Like

  4. I like train stations and depots. Childhood memories come flooding back, of riding with my Mother and brother when we were 6. Depots were special in the old days, people gathered there on weekends for news and gossip. I love the pictures you have.

    Liked by 1 person

  5. Fab post, Maggie 🙂 I love how because of the period in which railroads were king, depots here, there and most everywhere looked so similar in building materials and style. That wagon is tops! 🙂
    When I lived in Georgia, there was a notable absence of trains that bothered me. Indianapolis is full of trains. Just another reason to be happy I’m home!
    I share your delight in living near enough to see it 🙂

    Liked by 1 person

  6. Beautiful photos and I really enjoyed the history, too.

    Liked by 1 person

  7. I’m not one for trains as I have some bad memories of them from childhood, but I am fascinated by small stations – particularly their architecture.

    Liked by 1 person

  8. Wonderful building and I love that mural too. Interesting to see three different styles of wooden doors all in the same building.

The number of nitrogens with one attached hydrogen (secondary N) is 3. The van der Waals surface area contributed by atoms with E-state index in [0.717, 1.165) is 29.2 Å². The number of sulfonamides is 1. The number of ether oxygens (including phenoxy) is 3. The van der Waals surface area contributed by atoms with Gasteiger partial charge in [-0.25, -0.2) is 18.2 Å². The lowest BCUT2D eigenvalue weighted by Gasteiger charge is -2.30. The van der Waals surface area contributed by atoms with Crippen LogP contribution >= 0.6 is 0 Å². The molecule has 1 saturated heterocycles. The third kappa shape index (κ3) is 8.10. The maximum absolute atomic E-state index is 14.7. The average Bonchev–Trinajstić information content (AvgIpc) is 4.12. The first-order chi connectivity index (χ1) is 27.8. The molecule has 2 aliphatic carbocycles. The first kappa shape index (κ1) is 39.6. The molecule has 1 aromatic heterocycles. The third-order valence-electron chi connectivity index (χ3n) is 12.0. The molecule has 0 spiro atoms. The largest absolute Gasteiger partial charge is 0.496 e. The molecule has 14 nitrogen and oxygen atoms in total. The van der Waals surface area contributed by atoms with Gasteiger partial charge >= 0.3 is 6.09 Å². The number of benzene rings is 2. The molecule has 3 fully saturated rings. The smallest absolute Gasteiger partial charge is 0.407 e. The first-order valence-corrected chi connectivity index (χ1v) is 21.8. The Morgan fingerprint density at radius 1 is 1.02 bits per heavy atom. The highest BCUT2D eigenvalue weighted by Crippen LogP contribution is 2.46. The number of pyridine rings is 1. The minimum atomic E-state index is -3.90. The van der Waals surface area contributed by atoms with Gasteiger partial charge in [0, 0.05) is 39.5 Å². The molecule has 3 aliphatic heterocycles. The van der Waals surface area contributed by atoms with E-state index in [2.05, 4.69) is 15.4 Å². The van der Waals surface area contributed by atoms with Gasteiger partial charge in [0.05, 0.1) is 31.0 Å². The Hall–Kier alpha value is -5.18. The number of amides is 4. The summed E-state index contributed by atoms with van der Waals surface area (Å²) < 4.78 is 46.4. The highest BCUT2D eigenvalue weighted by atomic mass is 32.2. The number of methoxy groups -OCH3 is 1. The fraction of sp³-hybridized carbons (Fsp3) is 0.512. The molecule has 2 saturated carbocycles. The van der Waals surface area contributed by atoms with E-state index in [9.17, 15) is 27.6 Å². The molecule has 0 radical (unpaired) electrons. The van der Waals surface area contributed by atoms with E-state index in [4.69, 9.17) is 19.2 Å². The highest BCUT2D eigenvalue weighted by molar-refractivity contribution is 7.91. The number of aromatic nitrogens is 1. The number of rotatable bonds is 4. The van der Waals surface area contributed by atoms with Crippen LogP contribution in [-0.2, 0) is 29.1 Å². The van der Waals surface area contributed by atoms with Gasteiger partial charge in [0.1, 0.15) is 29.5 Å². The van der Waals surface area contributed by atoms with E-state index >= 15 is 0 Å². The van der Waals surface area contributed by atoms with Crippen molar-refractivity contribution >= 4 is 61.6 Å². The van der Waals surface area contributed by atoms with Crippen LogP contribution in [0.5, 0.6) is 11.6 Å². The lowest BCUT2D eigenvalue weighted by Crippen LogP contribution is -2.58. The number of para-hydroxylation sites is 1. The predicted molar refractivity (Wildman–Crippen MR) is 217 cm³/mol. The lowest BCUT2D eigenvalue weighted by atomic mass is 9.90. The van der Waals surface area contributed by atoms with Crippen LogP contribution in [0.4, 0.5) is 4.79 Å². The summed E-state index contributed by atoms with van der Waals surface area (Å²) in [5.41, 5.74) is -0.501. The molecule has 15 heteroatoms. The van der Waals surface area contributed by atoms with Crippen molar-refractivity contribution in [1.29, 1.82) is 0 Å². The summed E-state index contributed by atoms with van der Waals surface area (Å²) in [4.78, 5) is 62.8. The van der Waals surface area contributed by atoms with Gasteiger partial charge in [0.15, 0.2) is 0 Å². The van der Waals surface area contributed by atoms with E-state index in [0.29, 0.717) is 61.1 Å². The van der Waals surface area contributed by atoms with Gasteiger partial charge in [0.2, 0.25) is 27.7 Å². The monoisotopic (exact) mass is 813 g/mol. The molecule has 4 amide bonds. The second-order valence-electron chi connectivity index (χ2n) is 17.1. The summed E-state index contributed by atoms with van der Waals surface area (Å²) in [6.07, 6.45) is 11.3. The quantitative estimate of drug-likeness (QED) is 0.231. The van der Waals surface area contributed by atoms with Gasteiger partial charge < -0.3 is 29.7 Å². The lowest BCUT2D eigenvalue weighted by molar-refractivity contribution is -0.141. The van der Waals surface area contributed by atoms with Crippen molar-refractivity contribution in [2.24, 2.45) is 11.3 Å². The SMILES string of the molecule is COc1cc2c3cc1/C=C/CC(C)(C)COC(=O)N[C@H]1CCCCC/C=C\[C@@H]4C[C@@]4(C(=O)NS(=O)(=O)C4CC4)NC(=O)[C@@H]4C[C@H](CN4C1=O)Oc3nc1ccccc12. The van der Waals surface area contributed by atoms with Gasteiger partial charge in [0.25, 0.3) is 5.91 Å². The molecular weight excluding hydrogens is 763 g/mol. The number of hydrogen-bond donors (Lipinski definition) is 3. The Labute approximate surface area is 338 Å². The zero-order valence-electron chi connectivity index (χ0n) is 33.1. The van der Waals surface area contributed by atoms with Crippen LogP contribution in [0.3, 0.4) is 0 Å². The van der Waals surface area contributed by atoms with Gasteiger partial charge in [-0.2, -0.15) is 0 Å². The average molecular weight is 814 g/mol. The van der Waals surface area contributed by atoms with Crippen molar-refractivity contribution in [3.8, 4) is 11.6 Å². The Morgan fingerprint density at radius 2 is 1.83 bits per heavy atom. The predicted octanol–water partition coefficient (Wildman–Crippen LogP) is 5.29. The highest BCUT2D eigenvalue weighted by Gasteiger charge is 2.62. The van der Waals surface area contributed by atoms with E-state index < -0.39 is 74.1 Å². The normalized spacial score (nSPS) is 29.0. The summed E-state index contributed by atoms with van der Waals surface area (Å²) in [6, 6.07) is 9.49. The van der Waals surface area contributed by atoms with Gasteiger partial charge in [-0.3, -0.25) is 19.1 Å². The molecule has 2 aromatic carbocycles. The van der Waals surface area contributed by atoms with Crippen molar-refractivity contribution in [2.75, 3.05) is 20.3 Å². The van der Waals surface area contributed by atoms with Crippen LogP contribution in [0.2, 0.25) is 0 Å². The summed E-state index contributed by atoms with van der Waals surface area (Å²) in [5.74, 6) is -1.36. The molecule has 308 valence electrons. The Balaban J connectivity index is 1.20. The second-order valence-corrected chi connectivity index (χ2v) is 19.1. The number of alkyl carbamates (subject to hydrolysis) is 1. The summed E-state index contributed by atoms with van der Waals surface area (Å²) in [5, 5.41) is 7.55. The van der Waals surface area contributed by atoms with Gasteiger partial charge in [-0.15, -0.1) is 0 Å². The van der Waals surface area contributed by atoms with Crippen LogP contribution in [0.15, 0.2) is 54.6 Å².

Great post!

    Liked by 1 person

  9. Oh Maggie – I love trains and train stations! In addition to that (I think you know) I love history. The photos are terrific 🙂

    Liked by 1 person

  10. We still have trains that go through downtown. I do enjoy the chance to stop, turn off the car and watch the train speed on by. Some of those cars have the coolest graffiti, too!

    Liked by 1 person

  11. Went several years to school by train (in Holland), but so did so many others, or to work. But the train stations didn’t look as nice as the cobalt station, and I can imagine it brings pleasant memories for you! Great post, Maggie:)

    Liked by 1 person

    • Welcome! Thank you for reading and commenting.
      Commuter trains run only in the larger centers here in Ontario – Toronto, Ottawa, Hamilton, so I’ve never experienced using this mode of transportation on a daily basis. In a way, I’m glad, because when I do travel by train, it feels very special.

      Like

  12. Fascinating, well illustrated, post. Some time in the 1990s I took my Mum on a train ride from Newark to York and back. She had not been on a train for 50 years.

    Liked by 1 person

  13. Great story to go with your photos, which are wonderful, too. I like trains and the history associated with them. The phrase “character-defining elements” is a good one. I like that these doors are considered that.